And then there is the dishwasher. Supply lines can leak or break on these as well. Another problem with dishwashers is their drain lines. A dishwasher drain line is much smaller than the drain in your kitchen sink. Always rinse as much food off of your dishes before loading them into the dishwasher to lessen the chance of clogging the dishwasher drain line.
Air conditioners also cause a lot of water damages to homes. If the A/C unit is a window-mount, not having it angled properly will cause water to build up in the unit and roll back into your home. The air conditioner that is part of your HVAC system has a condensation line on it. Sometimes this line will clog with dust and dirt and cause water to damage your home. This isn’t usually a problem until those hot summer days arrive when the unit is running for extended periods of time.
If your home has a belowground level room or basement, you probably have a sump pump. During heavy rains, water enters the sump pump from around your home’s foundation and is pumped outside. If this pump goes out, you have a problem. It is wise to test your sump pump every so often by dumping a bucket of water into the pit to see if the pump starts up and removes the water.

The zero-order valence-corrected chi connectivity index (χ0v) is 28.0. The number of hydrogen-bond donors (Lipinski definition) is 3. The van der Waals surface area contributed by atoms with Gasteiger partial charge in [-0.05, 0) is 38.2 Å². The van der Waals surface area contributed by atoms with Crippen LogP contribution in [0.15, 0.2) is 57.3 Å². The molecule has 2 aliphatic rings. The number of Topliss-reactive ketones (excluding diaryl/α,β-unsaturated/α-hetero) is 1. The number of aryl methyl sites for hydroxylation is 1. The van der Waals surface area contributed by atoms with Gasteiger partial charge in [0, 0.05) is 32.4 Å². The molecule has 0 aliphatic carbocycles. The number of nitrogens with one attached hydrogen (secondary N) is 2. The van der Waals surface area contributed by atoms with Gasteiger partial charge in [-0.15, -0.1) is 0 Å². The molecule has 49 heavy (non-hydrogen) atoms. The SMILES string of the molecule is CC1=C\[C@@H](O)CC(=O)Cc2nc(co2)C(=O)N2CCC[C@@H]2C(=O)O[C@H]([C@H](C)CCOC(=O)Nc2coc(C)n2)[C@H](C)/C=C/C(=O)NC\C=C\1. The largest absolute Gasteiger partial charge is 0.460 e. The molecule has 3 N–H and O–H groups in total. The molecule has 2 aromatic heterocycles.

If your gutters or downspouts are clogged with debris the rainwater will overflow the gutters and build up around the outside of your home’s foundation. As pressure from the water increases, the water will force its way into the house damaging drywall, flooring, and your possessions.
Tree roots and children’s toys have been known to cause blocked drain lines. Tree roots seek water sources and drain lines are prime targets. Once every year or two you should have a drain cleaner run an auger through your main drain line. We mention children’s toys because we have seen many instances where inquisitive children are fascinated by the things that can be flushed down toilets.
Water damage as a result of flooding happens more often than you would think. Consider this; 7 out of every 10 presidentially-declared disasters are flood-related. Of the 14 weather and climate disasters in the United States in 2019, 11 were the result of storms and floods. The floods in Missouri, Arkansas and the Mississippi River basin cost $20 billion. Insurance coverage for floods is usually not covered by standard homeowner insurance policies.
Water damage can be a result of not making sure that water flows away from your home. Downspout lines need to direct water far enough away from your home so that it doesn’t collect around your foundation. The same can be said for the grading of flowerbeds and such. The ground should be sloped so that water doesn’t pool up against the foundation.
If you experience water damage in your home, you can get immediate 24-hour information and assistance by calling 877-960-0491. You will be connected to a certified water damage expert in your area that can answer your questions and come to your home to view any damage. Their initial inspection and estimate are free, and without obligation.